The branding and decor is well developed and superbly executed. Wrought iron and worn wood is featured throughout the interior and is well balanced. The attention to detail is commendable and the space has been transformed into a trendy botanical garden. The bar is a real centrepiece with a very convincing tree at it’s core. The glass domed roof allows plenty of natural light which complements the surroundings.

There are plenty of tables and seating in the way of informal stools at high tables that you would be equally happy standing at. We found a table in the corner which had a great view of the bar and kitchen. Food being prepared in the busy kitchen looked delicious. As it was Sunday, there were a lot of roasts flying out but there were also platters of cold meats, impressive meat and veg skewers being delivered on neighbouring tables. Shortly after sitting down a friendly looking waitress came over to take our order. We decided on some cheesy chips and spicy chicken wings and Ben had a beer whilst I went for a coffee.

We we’re so engrossed in conversation, mostly about the incredible decor that I’m not sure how long the food took but I don’t remember it taking long. The wings were presented in a little case which was quite cute and they smelt divine. As light bites go, there was enough for us to share. We cleared both dishes, but found the wings to be quite salty to taste and made a comment to our hostess who said she would pass the message to the chef.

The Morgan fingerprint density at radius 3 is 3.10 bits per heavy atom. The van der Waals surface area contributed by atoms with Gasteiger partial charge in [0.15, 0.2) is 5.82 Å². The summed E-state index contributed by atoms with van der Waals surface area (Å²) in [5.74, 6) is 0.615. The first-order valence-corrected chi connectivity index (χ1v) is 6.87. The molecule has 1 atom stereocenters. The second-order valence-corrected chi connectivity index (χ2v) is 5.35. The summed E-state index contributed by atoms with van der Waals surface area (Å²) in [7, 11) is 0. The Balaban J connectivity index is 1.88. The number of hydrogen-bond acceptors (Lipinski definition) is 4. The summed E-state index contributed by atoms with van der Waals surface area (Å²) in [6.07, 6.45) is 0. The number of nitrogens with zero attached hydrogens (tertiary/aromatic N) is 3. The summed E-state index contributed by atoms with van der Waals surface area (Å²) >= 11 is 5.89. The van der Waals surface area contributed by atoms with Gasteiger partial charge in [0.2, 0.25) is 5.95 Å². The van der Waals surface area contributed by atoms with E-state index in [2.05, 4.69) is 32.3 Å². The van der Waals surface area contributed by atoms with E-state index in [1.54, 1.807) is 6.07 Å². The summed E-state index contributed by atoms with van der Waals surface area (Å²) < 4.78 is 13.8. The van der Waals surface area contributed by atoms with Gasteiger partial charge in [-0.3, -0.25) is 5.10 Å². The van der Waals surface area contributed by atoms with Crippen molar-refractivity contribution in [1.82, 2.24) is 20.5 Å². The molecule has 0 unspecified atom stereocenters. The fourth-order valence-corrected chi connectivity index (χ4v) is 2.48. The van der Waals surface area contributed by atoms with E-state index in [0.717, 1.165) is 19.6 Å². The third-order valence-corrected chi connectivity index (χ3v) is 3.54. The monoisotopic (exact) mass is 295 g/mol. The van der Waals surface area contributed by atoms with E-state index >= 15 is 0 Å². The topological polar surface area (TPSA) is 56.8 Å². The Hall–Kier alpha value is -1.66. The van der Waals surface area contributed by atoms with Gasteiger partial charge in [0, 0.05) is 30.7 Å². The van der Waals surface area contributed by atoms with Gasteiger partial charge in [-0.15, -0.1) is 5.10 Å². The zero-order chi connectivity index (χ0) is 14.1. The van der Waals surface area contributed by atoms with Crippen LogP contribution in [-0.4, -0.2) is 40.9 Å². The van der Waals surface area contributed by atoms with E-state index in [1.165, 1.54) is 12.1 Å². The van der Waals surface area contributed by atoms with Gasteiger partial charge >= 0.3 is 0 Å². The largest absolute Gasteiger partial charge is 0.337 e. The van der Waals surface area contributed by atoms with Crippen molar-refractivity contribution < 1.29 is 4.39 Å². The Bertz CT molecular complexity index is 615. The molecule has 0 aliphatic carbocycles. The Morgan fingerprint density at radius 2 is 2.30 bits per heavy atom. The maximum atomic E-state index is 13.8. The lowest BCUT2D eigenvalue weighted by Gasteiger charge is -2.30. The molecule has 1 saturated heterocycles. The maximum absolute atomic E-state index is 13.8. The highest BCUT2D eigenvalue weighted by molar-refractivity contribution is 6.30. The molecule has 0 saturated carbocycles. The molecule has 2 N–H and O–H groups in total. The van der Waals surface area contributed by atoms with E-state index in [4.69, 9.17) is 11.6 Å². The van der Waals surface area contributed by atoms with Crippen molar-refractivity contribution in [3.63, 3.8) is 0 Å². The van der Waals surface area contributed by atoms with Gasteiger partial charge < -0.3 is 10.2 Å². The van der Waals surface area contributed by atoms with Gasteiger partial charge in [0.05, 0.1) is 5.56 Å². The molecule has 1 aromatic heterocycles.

By this point the match had finished, the light had faded, shops had closed and as a result the bar had become much busier. The filament bulbs around the bar and tables and flickering candle lights in the tree made the place look as though it belonged in a fairytale. It was very pretty. Staff didn’t seemed to be at all phased by the influx of customers and the level of service remained consistent.

We stayed for a few more drinks before heading upstairs to check out the smoking terrace. A great views of Greys Monument, Grainger Street and Grey Street can be had on the open top terrace which will become a favourite for many in the summer.

Overall, we had a very enjoyable time at The Botanist and I will definitely be heading back there soon. 

I must also mention the brilliant live musician who was playing whilst we were there. His name is Andy Usher and his sublime guitar playing combined with smooth vocals really topped off the experience. Check out some of Andy Usher's work on YouTube here.


Museum of Natural History, London

On our way back to Newcastle, Jen and I had a couple of hours to burn in London so we went to the Natural History Museum. What an awesome place! 

The fossilised skeleton of a Diplodocus in the grand Hintze Hall. Natural History Museum, London.

Its been about 2 years since we last visited to see Dr. Gunther von Hagens' BODY WORLDS: Animal Inside Out exhibition which was just incredible. But at the time we didn't have an opportunity to have a look around the permanent exhibitions.

During this visit we managed to see the birds, mammals and the breathtakingly massive whales.

A taxidermy ostrich waiting, along with other birds in a display case to be curated.

We also watched a couple of short films in the lecture theatres. The first was Nature through the lens which documented key breakthroughs in wildlife film-making over the past 100 years which I really enjoyed and appreciated as a photographer. The second film was David Attenborough: Life on Camera, which covered some of Attenborough's many achievements and clips of his best bits. It is amazing to see what he has experienced and his dedication to the field is such an inspiration.